Disillusioned by Publishers? Join the Club!

The Internet is filled with outrage over the $250,000 advance from Simon and Schuster to alt-right writer Milo Yiannopolous for a book titled Dangerous.

The complaints seem to fall into two categories: his views are repellent and shouldn't be "supported" by a major publishing firm, and by giving him that much money, the publisher is depriving "more deserving authors" of money and publicity. Oh, and there's his harassment of Leslie Jones which should preclude any publisher from giving him a contract.

These criticisms show a complete lack of understanding of how publishing works.

My first book came out in 1990 and since then I've seen many books condemned for reasons like these when it all comes down to something very simple: publishers want to make money. It's not complicated. Publishing is not a moral business.


If Yiannopolous wasn't going to get that money, somebody else would, probably somebody controversial in some way who would generate headlines. It would never go to anyone "deserving" (aka less known).

I remember one publisher's dinner early in my career where a drunken publicist at a major trade house confided to me that she had strict instructions to focus her attention on less than a handful of stars on her list. That is, the best sellers or writers who were expected to top the lists. Everyone else got "no more than a week." I actually wasn't surprised. Even then, I had learned the bitter truth that midlist authors had to do their own publicity if they wanted to get noticed.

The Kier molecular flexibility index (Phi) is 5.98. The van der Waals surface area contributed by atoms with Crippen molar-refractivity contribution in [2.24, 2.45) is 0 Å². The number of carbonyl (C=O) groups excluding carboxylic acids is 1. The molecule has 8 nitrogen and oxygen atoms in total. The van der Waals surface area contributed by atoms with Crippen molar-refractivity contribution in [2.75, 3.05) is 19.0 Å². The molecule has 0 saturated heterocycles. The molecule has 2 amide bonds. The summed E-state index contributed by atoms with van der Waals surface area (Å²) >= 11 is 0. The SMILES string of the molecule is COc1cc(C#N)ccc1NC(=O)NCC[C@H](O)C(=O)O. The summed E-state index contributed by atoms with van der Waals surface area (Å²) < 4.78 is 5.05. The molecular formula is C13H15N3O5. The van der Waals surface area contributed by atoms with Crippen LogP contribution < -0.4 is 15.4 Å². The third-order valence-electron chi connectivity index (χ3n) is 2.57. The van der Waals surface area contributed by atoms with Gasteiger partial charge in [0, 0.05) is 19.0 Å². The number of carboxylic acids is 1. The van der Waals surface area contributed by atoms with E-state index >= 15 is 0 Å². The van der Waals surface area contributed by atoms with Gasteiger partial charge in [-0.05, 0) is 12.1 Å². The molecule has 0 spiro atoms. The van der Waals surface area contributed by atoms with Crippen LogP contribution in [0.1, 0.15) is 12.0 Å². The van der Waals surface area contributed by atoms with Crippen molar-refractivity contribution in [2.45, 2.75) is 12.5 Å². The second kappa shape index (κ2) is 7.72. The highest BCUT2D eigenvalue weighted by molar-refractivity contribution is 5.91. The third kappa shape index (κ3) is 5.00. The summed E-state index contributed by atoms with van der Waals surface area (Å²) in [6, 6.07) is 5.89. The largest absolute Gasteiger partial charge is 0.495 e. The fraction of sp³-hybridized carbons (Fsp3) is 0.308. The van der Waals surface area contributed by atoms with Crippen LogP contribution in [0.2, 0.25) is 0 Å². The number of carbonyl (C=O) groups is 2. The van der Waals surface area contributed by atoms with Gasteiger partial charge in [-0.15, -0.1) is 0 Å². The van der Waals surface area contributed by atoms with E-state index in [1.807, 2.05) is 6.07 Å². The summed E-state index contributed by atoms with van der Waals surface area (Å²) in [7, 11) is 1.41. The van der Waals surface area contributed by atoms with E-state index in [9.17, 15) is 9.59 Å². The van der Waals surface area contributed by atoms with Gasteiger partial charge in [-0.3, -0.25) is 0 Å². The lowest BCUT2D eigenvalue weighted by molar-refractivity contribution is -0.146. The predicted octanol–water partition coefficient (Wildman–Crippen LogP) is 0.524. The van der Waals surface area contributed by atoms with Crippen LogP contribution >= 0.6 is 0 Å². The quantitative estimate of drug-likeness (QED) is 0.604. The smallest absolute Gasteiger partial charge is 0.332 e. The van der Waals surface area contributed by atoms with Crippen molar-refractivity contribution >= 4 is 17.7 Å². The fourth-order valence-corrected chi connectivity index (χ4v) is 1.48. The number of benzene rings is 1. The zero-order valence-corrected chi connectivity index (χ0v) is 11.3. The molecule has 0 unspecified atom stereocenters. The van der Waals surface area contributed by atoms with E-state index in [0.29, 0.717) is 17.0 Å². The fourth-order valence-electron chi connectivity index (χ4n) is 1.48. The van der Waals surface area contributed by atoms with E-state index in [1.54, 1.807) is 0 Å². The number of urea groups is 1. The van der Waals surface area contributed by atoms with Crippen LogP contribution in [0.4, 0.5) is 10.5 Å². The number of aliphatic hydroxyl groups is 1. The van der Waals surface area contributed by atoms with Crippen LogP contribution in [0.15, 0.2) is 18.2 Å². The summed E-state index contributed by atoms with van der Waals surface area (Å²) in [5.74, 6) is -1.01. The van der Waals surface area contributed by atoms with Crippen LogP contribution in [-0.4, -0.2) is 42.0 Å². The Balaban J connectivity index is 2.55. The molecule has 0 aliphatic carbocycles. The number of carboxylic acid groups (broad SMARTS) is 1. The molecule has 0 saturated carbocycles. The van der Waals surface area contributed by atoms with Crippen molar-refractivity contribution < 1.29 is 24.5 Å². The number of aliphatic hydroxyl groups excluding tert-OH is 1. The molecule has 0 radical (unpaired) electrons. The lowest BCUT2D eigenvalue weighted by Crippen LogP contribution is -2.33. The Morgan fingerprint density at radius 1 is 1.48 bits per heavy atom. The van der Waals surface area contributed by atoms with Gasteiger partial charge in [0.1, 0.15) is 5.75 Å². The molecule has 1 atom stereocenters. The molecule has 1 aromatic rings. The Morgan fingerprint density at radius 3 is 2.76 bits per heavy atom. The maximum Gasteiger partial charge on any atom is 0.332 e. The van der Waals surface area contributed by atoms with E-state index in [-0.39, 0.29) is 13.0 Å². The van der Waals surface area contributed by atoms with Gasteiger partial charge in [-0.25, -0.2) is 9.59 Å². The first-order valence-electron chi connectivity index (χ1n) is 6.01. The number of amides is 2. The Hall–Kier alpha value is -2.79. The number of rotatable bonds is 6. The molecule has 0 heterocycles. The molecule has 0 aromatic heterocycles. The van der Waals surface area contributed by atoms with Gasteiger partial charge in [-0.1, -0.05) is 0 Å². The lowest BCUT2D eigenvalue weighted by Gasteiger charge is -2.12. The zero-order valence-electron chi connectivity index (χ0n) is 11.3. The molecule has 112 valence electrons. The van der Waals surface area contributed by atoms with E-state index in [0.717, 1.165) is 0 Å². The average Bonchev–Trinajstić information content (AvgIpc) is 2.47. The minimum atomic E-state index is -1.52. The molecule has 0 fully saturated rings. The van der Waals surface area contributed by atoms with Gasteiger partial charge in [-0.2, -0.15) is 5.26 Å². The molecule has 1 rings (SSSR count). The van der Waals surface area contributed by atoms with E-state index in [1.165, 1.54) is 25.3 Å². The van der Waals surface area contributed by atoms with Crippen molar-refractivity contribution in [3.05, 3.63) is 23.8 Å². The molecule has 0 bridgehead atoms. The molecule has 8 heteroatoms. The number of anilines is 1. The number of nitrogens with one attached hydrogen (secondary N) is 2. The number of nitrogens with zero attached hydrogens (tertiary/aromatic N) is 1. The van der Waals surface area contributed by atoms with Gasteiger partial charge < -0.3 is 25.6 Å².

Throwing cash at a writer like Yiannopolous is a sound investment. His book is already #1 on Amazon, in part thanks to the outrage which has generated what every publisher craves: free publicity. Simon & Schuster's marketing and publicity departments couldn't be happier.

Lev Raphael is the author of 25 books in genres from memoir to mystery. He once briefly broke into the Amazon top 100. Or was it 1000? Something pretty exciting for a midlist author, anyway.